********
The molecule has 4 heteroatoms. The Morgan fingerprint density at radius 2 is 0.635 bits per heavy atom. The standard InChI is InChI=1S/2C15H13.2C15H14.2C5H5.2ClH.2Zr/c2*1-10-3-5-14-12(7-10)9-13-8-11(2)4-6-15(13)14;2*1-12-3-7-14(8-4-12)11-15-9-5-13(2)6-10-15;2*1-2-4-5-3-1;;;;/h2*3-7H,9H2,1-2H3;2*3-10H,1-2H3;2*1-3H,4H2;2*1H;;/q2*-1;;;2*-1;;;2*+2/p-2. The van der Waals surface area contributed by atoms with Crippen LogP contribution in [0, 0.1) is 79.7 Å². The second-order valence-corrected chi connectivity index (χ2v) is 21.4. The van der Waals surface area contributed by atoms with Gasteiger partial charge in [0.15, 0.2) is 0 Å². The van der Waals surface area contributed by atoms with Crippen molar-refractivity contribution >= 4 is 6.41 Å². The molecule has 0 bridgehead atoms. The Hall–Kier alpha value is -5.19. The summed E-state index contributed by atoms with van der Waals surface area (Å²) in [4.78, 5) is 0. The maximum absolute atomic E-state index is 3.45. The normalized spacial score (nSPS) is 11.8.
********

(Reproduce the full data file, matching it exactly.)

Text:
The molecule has 4 heteroatoms. The Morgan fingerprint density at radius 2 is 0.635 bits per heavy atom. The standard InChI is InChI=1S/2C15H13.2C15H14.2C5H5.2ClH.2Zr/c2*1-10-3-5-14-12(7-10)9-13-8-11(2)4-6-15(13)14;2*1-12-3-7-14(8-4-12)11-15-9-5-13(2)6-10-15;2*1-2-4-5-3-1;;;;/h2*3-7H,9H2,1-2H3;2*3-10H,1-2H3;2*1-3H,4H2;2*1H;;/q2*-1;;;2*-1;;;2*+2/p-2. The van der Waals surface area contributed by atoms with Crippen LogP contribution in [0, 0.1) is 79.7 Å². The second-order valence-corrected chi connectivity index (χ2v) is 21.4. The van der Waals surface area contributed by atoms with Gasteiger partial charge in [0.15, 0.2) is 0 Å². The van der Waals surface area contributed by atoms with Crippen molar-refractivity contribution >= 4 is 6.41 Å². The molecule has 0 bridgehead atoms. The Hall–Kier alpha value is -5.19. The summed E-state index contributed by atoms with van der Waals surface area (Å²) in [4.78, 5) is 0. The maximum absolute atomic E-state index is 3.45. The normalized spacial score (nSPS) is 11.8.